- The S&P 500 fell on Thursday alongside broad US equity indexes as investors pulled back.
- US Treasury yields continue to climb, 10-year T-note reaches 4.996%.
- Wall Street was hoping for a firmer dovish showing from Fed head Powell.
The Standard & Poor’s (S&P) 500 equity index shed 36.60 points to close down 0.85% at $4,278 on Thursday after stock traders were snubbed by Federal Reserve (Fed) Chairman Jerome Powell, who failed to meet dovish expectations on the Fed’s rate outlook, while US Treasury yields continue to climb into highs not seen in over a decade.
The 10-year Treasury note hit a yield of 4.996%, its highest in sixteen years since last crossing the 5% yield mark back in February of 2007.
Fed head Jerome Powell gave moderately dovish comments while speaking at the Economic Club of New York, noting that policy remains tight but the Fed remains ready to act if inflationary pressures reappear. The policy-based statements threw a wrench into equity markets as investors were hoping for a firmly dovish showing from the Fed.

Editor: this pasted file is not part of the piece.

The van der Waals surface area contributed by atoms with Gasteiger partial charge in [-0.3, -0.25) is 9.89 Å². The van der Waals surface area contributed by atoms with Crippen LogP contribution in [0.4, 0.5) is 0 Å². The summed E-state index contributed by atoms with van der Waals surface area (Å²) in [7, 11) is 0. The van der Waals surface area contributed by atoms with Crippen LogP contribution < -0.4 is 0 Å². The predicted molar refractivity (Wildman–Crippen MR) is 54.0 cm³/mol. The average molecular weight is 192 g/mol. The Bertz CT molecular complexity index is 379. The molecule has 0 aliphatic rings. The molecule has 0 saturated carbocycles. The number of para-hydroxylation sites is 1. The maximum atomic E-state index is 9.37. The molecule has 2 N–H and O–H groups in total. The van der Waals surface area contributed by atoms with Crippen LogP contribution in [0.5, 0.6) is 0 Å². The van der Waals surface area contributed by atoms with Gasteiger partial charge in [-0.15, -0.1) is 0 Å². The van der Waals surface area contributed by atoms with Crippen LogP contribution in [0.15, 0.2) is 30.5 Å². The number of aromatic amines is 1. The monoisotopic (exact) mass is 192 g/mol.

Jerome Powell says higher bond yields are producing tighter financial conditions
Money markets are pricing in a 97% chance of no rate hikes from the Fed at their next rate call, but Wall Street is hoping for indications that the US central bank will accelerate future rate cuts, currently expected some time in the second half of 2024.
Across the US equity boards, the Dow Jones Industrial Average (DJIA) fell 250.91 points to close down 0.75% at $33,414.17, while the tech-heavy NASDAQ Composite tumbled just shy of a full percent, losing 128.13 points to close at $13,186.18, down 0.96%.
S&P 500 Technical Outlook
The S&P’s Thursday slide extends a bearish turnaround from the $4,400 level, and setting up for a near-term challenge of the 200-day Simple Moving Average (SMA) currently rising into the $4,250 chart region.
With the 50-day SMA descending on price action from above, technical charts are set to be constrained until sufficient momentum can be built up for a significant break in either direction.
The S&P remains incredibly well-bid for 2023, but downside pressure is mounting as successive lower highs drag down upside potential.
S&P 500 Daily Chart
S&P 500 Technical Levels